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Friday, August 10, 2012

"Anaphylaxis Knowledge Among Paramedics"

As with any area in EMS, anaphylaxis generates a good amount of discussion. For example, people like to discuss the best way to give epinephrine intravenously. Other people can get really engaged in how glucagon might work in anaphylaxis (if it works). These conversations can get pretty involved in complicated biochemistry, or in personal experience, or even both.

Such discussions are interesting, but I get concerned that the central message about anaphylaxis treatment gets muddled and confused. Unfortunately, a recent study confirms my suspicions. 

The Bottom Line: How to treat anaphylaxis
Before reviewing the new study, it's worth emphasizing the current standard of care for the treatment of anaphylaxis:
  • Epinephrine, 0.01 mg/kg (max 0.5 mg),
  • delivered intramuscularly,
  • in the lateral thigh. 
Not subcutaneous, not in the deltoid, and 0.3 mg is not the upper limit.

The Study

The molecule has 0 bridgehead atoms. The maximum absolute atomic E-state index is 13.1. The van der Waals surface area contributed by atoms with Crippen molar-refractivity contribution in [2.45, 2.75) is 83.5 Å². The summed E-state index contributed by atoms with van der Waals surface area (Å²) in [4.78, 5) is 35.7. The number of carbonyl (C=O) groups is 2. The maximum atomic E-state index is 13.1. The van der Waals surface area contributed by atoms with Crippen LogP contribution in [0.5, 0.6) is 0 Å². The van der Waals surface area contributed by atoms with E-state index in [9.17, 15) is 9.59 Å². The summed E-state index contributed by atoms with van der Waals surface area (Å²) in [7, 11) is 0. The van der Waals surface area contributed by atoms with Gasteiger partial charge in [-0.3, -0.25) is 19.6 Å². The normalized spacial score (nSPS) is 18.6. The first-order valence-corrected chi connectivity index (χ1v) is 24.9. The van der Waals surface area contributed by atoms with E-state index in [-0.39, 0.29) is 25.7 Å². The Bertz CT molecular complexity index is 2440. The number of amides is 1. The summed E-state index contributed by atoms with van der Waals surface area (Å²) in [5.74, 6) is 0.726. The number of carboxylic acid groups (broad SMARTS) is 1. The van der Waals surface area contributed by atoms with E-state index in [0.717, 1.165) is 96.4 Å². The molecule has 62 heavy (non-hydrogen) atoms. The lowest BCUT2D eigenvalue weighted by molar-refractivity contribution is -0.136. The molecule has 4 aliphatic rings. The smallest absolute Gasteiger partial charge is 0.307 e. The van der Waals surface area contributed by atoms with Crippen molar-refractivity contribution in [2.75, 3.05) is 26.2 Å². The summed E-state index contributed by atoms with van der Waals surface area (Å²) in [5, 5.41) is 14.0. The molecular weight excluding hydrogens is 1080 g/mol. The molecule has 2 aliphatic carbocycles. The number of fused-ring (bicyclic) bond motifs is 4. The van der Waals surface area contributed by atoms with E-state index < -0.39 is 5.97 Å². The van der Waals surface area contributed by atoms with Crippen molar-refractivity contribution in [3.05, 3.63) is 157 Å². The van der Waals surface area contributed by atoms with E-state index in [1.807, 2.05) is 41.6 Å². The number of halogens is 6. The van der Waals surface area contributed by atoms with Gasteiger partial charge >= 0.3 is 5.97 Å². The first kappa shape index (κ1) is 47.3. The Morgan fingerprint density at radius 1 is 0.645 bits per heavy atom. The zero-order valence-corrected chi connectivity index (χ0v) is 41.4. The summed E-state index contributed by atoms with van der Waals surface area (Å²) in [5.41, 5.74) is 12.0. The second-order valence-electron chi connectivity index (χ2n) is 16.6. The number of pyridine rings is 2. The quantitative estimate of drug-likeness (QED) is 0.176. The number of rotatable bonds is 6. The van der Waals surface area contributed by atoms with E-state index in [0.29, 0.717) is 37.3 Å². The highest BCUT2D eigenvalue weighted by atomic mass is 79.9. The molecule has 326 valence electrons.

Okay, with  that established, I want to review a recent study that suggests that paramedics might often be confused about this issue. Why they're confused will be discussed below, but it comes down to, at least in part, education and medical control, I believe.

The study, "Anaphylaxis Knowledge among Paramedics", was performed in Missouri, and has a MD/paramedic as lead author! 

I don't usually get excited about studies that use a survey, and even less so when it's an online survey. A survey design can often just be a lazy way to get published.

" I'm in print! Things are going to start happening to me now." Me, in 2006.
 The authors really did their homework on the design though, and they ended up getting responses from about 5% of all nationally registry paramedics. Odds-wise, you work with someone who answered the survey.

They gave a few scenarios, and then asked both closed- and open-ended questions about anaphylaxis diagnosis and treatment. For example:

They also posed an atypical anaphylaxis scenario that was, at least for me, really hard to diagnose.

The results
Briefly, they found that most paramedics: